August 03, 2005

No Fraternization

The NLRB has taken inanity to all new depths. That's right, your employer can legally prevent you from fraternizing with your co-workers on your own time.

Now, I want to caution you that the above new link is to a website that bears an obvious pro-union bias. That said, I'm pretty sure that any sort of ban of this nature is against the spirit of the First Amendment, even if such protections would only be afforded to employees of the state.

As the article goes on to mention, such bans would obviously become illegal if the aforemention fraternization were to come under the legally protected under the auspices of the National Labor Relations Act's provision for "self-organization, to form, join, or assist labor organizations…and to engage in other concerted activities for the purpose of collective bargaining or other mutual aid or protection..." That said, I must agree with the American Rights at Work article that a good number of employees do not know their rights and would be hesitant to fight their managers and consult a lawyer should such an order to "cease fraternizing" be issued.

To make a long story short, there are a good number of employees who do not enjoy adequate protections against the multi-million dollar corporations for whom they work. If your employer broke the law in its dealings with you, could you afford to bring the legal muscle to bear to get a large company to back down? Do you, individually, have the courage to go to battle all by yourself?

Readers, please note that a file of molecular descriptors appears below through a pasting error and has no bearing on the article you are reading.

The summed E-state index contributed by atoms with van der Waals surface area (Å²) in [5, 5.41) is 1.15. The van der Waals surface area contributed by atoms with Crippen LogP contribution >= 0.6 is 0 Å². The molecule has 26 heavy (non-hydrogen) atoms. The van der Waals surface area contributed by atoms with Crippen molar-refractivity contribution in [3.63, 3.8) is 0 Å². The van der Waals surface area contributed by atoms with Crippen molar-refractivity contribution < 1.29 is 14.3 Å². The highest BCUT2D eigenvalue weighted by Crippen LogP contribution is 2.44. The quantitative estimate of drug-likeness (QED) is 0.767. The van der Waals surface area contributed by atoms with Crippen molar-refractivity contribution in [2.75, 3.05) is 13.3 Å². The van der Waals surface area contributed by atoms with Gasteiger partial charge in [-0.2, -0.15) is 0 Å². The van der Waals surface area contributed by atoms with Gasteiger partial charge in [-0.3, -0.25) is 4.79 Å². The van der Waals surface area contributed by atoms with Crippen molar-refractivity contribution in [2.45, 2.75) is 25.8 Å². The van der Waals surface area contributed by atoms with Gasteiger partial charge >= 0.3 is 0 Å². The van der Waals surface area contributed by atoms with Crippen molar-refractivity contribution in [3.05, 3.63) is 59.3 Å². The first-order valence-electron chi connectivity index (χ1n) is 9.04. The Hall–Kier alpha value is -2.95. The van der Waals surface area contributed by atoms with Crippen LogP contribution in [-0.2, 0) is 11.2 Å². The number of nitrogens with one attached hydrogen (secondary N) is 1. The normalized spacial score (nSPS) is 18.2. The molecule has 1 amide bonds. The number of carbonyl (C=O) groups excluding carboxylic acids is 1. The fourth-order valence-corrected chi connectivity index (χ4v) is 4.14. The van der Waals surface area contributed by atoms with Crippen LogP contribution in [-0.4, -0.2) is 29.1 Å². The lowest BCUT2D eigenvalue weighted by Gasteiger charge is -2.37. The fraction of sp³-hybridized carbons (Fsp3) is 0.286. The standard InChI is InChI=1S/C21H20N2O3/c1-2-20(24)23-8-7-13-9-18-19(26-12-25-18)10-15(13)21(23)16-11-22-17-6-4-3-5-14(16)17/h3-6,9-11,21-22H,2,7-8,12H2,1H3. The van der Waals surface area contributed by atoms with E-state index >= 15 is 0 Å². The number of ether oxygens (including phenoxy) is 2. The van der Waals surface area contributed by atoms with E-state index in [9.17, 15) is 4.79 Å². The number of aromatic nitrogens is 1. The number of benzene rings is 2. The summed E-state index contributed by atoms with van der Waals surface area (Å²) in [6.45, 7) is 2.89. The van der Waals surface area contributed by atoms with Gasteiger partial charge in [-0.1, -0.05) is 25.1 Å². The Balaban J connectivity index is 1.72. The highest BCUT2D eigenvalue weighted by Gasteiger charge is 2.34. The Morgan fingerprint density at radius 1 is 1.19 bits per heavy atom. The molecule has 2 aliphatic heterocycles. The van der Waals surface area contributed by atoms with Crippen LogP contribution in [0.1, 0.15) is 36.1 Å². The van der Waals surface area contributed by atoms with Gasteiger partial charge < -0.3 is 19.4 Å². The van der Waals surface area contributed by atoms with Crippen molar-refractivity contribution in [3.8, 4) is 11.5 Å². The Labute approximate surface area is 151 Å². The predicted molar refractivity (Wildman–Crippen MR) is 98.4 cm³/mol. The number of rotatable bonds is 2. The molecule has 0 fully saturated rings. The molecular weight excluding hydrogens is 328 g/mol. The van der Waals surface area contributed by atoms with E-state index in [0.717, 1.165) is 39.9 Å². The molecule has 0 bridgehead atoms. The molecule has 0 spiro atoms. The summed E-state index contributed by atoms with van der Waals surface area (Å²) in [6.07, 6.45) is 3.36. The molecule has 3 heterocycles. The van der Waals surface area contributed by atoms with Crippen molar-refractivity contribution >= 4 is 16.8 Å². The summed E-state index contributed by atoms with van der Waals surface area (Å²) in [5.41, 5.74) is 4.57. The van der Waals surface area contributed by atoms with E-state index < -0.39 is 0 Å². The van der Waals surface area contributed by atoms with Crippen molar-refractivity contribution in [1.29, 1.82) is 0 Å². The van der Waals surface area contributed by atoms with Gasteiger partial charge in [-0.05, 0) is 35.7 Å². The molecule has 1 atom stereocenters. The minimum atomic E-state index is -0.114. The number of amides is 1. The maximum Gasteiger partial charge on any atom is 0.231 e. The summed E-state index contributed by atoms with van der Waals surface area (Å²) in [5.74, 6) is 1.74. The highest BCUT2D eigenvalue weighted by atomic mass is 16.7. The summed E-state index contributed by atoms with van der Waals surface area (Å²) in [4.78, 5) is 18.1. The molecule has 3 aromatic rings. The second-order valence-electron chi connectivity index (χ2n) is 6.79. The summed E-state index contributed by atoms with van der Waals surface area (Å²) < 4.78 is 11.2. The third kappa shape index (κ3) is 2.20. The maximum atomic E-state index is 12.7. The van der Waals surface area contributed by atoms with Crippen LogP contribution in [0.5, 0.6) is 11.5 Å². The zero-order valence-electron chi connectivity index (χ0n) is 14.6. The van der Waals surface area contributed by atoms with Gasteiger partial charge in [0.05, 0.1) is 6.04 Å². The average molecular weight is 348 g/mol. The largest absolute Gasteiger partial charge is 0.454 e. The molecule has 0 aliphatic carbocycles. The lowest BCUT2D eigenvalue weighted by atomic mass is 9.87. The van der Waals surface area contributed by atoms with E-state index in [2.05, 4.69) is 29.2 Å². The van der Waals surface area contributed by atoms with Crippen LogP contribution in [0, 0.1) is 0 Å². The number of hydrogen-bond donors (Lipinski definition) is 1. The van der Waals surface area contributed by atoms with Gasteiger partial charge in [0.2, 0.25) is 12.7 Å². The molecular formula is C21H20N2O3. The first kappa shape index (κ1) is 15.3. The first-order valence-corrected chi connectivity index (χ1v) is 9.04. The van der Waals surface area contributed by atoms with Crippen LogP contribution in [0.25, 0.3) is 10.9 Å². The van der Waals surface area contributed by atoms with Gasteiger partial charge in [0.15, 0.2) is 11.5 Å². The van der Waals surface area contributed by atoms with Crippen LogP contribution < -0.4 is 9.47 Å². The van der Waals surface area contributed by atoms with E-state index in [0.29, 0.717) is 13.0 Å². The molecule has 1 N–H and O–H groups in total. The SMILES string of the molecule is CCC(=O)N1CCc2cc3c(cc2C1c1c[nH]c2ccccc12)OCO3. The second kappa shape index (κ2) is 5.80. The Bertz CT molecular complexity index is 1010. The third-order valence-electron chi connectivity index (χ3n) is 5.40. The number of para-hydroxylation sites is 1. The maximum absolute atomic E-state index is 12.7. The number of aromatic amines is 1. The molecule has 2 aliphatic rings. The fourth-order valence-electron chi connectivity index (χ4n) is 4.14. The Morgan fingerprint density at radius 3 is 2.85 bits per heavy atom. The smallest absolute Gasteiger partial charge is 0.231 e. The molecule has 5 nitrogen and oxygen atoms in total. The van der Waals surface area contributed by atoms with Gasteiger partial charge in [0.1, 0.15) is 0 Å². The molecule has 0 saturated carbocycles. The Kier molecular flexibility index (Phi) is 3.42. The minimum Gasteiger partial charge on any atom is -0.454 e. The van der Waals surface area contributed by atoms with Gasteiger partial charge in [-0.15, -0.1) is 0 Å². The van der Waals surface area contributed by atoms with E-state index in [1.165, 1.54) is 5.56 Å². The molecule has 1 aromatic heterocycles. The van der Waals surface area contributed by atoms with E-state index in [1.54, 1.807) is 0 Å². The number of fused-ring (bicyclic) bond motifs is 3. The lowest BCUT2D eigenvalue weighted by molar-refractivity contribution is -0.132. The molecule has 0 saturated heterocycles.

There was a time that I would have argued that the need for unions is in the past... especially as I worked within a union shop. And then I started working for companies where I worked "at will" and quickly realized that there are some employers whose employees need to be protected from them, and that a union may well be the best way to organize that sort of protection.

Now, before anyone goes jumping down my throat and pointing out the traditional problems of corruption, mafia affiliation, and bizarre politics brought on by many unions... trust me, I know. Remember, I was a member of the UFCW-1099, and subsequently the AFL-CIO for two years... not to mention an avid student of mob history and a former resident of New York. But the flip side of the coin is those corporations like Enron and concerns like Arthur-Anderson who are no less corrupt and arguably far more powerful. There's enough corruption to go all the way around... and the weakest party ought to be afforded some small protection. Especially for something as simple as associating with his friends from work.

Posted by Vengeful Cynic at August 3, 2005 11:26 PM | TrackBack